US4982352A (en) *  19880617  19910101  Bipolar Integrated Technology, Inc.  Methods and apparatus for determining the absolute value of the difference between binary operands 
US4999803A (en) *  19890629  19910312  Digital Equipment Corporation  Floating point arithmetic system and method 
US4999800A (en) *  19891113  19910312  Motorola, Inc.  Floating point adder with preshifter 
US5038314A (en) *  19891117  19910806  Digital Equipment Corporation  Method and apparatus for correction of underflow and overflow 
US5040136A (en) *  19891023  19910813  Nec Corporation  Arithmetic circuit for calculating and accumulating absolute values of the difference between two numerical values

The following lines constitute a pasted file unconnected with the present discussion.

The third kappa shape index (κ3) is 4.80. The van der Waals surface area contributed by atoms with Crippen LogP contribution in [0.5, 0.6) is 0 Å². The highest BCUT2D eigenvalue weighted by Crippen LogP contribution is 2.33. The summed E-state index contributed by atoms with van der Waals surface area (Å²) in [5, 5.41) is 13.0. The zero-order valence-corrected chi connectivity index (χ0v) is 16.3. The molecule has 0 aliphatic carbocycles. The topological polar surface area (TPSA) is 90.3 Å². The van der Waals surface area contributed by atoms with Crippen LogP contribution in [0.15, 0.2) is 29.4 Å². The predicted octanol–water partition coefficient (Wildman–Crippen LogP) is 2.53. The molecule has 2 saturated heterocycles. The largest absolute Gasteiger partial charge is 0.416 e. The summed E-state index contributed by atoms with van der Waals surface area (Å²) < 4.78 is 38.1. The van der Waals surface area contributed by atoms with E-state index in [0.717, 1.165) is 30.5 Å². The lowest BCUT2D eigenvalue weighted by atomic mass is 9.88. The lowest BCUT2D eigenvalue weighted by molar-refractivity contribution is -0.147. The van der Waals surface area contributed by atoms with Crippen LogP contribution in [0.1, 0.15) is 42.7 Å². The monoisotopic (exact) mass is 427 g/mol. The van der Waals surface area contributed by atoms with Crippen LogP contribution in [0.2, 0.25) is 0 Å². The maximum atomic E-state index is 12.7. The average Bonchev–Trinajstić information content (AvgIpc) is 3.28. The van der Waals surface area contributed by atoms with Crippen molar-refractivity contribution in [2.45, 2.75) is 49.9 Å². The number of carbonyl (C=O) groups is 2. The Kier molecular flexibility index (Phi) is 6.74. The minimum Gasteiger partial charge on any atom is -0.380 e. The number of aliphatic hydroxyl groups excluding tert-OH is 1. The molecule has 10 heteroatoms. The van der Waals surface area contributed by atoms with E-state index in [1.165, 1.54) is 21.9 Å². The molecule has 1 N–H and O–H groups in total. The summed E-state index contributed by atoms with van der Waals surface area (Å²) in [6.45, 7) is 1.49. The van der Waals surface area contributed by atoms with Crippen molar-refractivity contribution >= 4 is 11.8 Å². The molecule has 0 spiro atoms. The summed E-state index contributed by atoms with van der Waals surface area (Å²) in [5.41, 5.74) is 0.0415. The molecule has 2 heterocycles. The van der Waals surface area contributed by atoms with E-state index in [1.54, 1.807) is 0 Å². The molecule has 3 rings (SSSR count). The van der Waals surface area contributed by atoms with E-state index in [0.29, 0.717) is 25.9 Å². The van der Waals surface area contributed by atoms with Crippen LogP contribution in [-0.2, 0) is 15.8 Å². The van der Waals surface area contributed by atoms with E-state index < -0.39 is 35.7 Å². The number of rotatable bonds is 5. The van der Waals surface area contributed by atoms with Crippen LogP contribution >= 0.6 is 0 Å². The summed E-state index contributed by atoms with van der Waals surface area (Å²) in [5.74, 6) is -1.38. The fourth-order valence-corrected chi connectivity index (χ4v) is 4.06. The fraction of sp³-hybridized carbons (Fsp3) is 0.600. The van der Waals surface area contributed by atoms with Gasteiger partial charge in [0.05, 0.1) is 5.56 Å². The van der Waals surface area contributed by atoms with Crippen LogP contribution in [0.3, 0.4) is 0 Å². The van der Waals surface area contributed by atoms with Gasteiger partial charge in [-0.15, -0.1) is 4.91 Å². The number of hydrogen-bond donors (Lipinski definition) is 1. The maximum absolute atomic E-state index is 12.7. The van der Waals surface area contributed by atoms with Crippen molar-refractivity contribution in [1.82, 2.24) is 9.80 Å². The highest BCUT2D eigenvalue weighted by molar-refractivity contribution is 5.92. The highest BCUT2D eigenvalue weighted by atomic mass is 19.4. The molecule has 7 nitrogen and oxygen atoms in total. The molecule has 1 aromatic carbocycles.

US5075879A (en) *  19891013  19911224  Motorola, Inc.  Absolute value decoder 
US5117384A (en) *  19900124  19920526  International Business Machines Corporation  Method and apparatus for exponent adder 
US5166898A (en) *  19900907  19921124  Nec Corporation  Shift amount floatingpoint calculating circuit with a small amount of hardware and rapidly operable 
US5187678A (en) *  19890930  19930216  Kabushiki Kaisha Toshiba  Priority encoder and floatingpoint normalization system for IEEE 754 standard 
US5289396A (en) *  19880323  19940222  Matsushita Electric Industrial Co., Ltd.  Floating point processor with high speed rounding circuit 
US5416731A (en) *  19921214  19950516  Motorola, Inc.  Highspeed barrel shifter 
US5432727A (en) *  19891102  19950711  Intergraph Corporation  Apparatus for computing a sticky bit for a floating point arithmetic unit 
US5477543A (en) *  19940803  19951219  Chromatic Research, Inc.  Structure and method for shifting and reordering a plurality of data bytes 
US5745744A (en) *  19951012  19980428  International Business Machines Corporation  High speed mask generation using selection logic